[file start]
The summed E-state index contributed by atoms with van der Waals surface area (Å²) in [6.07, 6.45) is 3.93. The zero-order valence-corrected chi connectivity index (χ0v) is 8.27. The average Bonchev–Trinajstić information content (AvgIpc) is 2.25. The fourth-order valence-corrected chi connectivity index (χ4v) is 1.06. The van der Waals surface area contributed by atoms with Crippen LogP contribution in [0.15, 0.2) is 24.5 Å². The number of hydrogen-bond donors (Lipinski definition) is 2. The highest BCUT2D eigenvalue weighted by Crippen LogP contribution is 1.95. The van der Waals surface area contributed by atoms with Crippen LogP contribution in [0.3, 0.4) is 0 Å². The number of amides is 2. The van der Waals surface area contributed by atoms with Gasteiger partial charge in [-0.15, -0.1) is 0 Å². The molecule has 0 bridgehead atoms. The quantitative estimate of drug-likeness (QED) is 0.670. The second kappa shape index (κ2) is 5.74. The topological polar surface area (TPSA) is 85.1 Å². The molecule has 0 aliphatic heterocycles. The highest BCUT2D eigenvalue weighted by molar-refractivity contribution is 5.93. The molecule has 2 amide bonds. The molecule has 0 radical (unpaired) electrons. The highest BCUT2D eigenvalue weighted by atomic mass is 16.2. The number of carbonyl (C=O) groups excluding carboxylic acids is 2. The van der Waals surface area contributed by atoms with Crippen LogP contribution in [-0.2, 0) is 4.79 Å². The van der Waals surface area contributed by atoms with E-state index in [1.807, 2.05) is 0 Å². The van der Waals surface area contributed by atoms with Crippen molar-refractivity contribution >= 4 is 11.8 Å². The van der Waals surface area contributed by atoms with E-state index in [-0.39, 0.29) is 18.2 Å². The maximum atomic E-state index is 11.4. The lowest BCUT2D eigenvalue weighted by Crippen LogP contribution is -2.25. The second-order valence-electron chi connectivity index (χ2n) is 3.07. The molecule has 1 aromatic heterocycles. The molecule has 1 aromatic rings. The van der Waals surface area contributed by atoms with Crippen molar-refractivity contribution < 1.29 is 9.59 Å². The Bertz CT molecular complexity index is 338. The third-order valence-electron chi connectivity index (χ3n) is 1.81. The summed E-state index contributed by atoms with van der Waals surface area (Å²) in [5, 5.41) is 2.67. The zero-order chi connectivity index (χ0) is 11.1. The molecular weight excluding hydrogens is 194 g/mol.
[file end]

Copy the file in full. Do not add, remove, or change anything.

The summed E-state index contributed by atoms with van der Waals surface area (Å²) in [6.07, 6.45) is 3.93. The zero-order valence-corrected chi connectivity index (χ0v) is 8.27. The average Bonchev–Trinajstić information content (AvgIpc) is 2.25. The fourth-order valence-corrected chi connectivity index (χ4v) is 1.06. The van der Waals surface area contributed by atoms with Crippen LogP contribution in [0.15, 0.2) is 24.5 Å². The number of hydrogen-bond donors (Lipinski definition) is 2. The highest BCUT2D eigenvalue weighted by Crippen LogP contribution is 1.95. The van der Waals surface area contributed by atoms with Crippen LogP contribution in [0.3, 0.4) is 0 Å². The number of amides is 2. The van der Waals surface area contributed by atoms with Gasteiger partial charge in [-0.15, -0.1) is 0 Å². The molecule has 0 bridgehead atoms. The quantitative estimate of drug-likeness (QED) is 0.670. The second kappa shape index (κ2) is 5.74. The topological polar surface area (TPSA) is 85.1 Å². The molecule has 0 aliphatic heterocycles. The highest BCUT2D eigenvalue weighted by molar-refractivity contribution is 5.93. The molecule has 2 amide bonds. The molecule has 0 radical (unpaired) electrons. The highest BCUT2D eigenvalue weighted by atomic mass is 16.2. The number of carbonyl (C=O) groups excluding carboxylic acids is 2. The van der Waals surface area contributed by atoms with Crippen LogP contribution in [-0.2, 0) is 4.79 Å². The van der Waals surface area contributed by atoms with E-state index in [1.807, 2.05) is 0 Å². The van der Waals surface area contributed by atoms with Crippen molar-refractivity contribution >= 4 is 11.8 Å². The van der Waals surface area contributed by atoms with E-state index in [-0.39, 0.29) is 18.2 Å². The maximum atomic E-state index is 11.4. The lowest BCUT2D eigenvalue weighted by Crippen LogP contribution is -2.25. The second-order valence-electron chi connectivity index (χ2n) is 3.07. The molecule has 1 aromatic heterocycles. The molecule has 1 aromatic rings. The van der Waals surface area contributed by atoms with Crippen molar-refractivity contribution < 1.29 is 9.59 Å². The Bertz CT molecular complexity index is 338. The third-order valence-electron chi connectivity index (χ3n) is 1.81. The summed E-state index contributed by atoms with van der Waals surface area (Å²) in [5, 5.41) is 2.67. The zero-order chi connectivity index (χ0) is 11.1. The molecular weight excluding hydrogens is 194 g/mol.